It seemed like an ordinary moment within a non-descript day.  The usual indicators were there:  hostility, suspicion and frustration.  Despite fervent prayers and non-stop chanting, the pain in my solar plexus wouldn’t let up.  The pressure was so intense, something had to be done before the combatants disintegrated into intractable heaps of dust.

Without warning the balloon burst, not with fanfare and a choir of angels, but quietly.  Before I even realized it, the deed was done and the opponents fell away neutralized.   The haze lifted and the parties regarded each other with detachment and new found respect.

Were they so weary of the stand-off that they gave up, or was what transpired beyond human reach?  It stripped away the egocentric posturing and the juvenile resentment that impaired an otherwise friendly association, and for the first time in years, perhaps ever, they stood as platonic equals.  Without the burden of expectation, they could see clearly and realize that the task ahead was not necessarily a bad or good one, but only one that must be faced with compassion.

It’s hard to receive loving kindness unless you are first willing to give it freely and without condition.  You cannot tie your gift to expectation of return.  It must be given without attachment.  You might be deeply cherishing a specific outcome, perhaps understanding, love or freedom, but none of these are obtainable through the usual routes.  The boundlessness we all crave is only found when you stop your habit of binding.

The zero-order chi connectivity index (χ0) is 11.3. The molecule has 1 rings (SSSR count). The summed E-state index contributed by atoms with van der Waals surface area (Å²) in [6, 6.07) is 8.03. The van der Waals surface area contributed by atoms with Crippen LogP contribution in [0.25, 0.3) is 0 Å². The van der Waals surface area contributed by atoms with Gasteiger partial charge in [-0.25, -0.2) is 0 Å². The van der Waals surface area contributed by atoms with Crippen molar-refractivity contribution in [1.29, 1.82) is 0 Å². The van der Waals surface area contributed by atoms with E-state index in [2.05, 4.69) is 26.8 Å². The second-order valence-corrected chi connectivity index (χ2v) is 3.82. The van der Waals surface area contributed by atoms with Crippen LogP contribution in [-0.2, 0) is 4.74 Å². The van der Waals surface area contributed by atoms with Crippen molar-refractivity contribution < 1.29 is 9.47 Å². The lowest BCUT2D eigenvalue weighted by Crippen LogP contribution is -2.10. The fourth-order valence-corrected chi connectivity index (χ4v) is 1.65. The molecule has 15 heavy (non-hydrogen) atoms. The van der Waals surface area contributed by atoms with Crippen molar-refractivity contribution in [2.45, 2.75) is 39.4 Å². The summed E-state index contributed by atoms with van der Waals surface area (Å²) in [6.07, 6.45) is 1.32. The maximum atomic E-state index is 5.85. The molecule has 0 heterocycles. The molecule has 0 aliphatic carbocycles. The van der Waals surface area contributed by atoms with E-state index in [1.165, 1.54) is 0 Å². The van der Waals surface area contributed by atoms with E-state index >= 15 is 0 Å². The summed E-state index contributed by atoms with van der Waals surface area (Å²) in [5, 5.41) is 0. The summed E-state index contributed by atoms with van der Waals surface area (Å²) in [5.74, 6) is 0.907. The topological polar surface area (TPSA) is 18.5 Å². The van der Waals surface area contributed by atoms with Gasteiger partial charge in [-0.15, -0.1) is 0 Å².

How can you expect infinite love or joy from another if you demand prerequesites?  I want perfect love and happiness from you, but it must take this shape.   Perfection has no shape.  It exists quite happily of itself without the intervention of well-meaning but clueless interlopers who are determined to box everything in manageable piles.  

Formlessness is untidy.  We feel compelled to sweep the portions available to us into bite-sized pieces that are less threatening and more digestible.  Maybe it’s the grasping of our minds onto that which cannot be held that makes us so jumpy.  However, it’s only when you’re willing to let go of what you want that it actually comes to you.



  1. okathleen Says:

    It’s life Jim but not as we know it..

  2. * regarded each other with detachment and new found respect*

    can the latter happen without the former in these situations? sadder, but easier to breathe.

    *and realize that the task ahead was not necessarily a bad or good one, but only one that must be faced with compassion.*

    very nice, kimmy.

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